- Oct 25, 2020
While Dreamers have been in the limelight of the immigration debate, migrant farm workers have been harvesting our crops in harsh temperatures and little time off. The auxiliary bishop of Denver sees their plight, and wants to be of service to them.
Born into slavery in the 19th century and later the servant of a wealthy white socialite in Denver, Julia Greeley is now a candidate for sainthood. Despite her own difficult circumstances, in part the result of being caught up in a soap opera divorce involving the Colorado governor, she gave everything she had to serve the poor and to spread devotion to the Sacred Heart of Jesus.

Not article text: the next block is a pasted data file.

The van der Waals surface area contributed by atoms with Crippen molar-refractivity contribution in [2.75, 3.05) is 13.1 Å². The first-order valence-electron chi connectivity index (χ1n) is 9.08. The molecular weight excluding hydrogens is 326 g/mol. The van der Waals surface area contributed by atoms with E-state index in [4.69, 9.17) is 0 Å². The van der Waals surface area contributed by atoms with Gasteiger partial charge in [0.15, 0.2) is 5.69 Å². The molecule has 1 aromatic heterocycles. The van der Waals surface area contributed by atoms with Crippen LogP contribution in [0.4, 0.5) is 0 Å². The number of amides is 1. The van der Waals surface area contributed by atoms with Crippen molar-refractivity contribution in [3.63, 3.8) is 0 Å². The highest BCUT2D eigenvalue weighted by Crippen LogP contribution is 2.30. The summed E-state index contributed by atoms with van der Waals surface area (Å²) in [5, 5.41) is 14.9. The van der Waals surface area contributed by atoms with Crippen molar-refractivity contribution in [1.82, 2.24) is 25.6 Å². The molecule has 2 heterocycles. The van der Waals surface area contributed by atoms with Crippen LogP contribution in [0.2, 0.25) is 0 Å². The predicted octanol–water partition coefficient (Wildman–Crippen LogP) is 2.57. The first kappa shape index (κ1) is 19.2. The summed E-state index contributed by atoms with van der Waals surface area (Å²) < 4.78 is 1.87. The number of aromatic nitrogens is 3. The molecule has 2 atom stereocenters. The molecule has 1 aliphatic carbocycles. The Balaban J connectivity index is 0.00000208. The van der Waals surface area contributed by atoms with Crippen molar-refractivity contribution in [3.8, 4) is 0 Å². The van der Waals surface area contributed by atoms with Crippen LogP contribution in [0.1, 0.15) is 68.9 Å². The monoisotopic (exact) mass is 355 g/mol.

Given the mushrooming presence of undocumented immigrants in Colorado, one might think church leaders risk extra blowback when they speak out on immigrant rights. Archbishop Samuel Aquila of Denver, however, says there’s precious little, in part because Catholics see these immigrants in their parishes and know they’re almost all “really good people.”
Speed dating seemingly has been relegated to the punch line of a movie like “The 40-Year-Old Virgin,” or the dustbin of the early 2000s. But why? It still exists, and if Anna Maria Basquez, founder of Denver Catholic Speed Dating & Faith Match, is right, it could be just what a jaded Catholic dater is looking for, and she’s got the success stories to prove it.
They don’t get much attention from theological and pastoral elites, but movements such as private end-times revelations, exorcism, and charismatic spirituality are part of the Catholic mosaic, and experience shows they have to be engaged lest people feed their hunger somewhere else.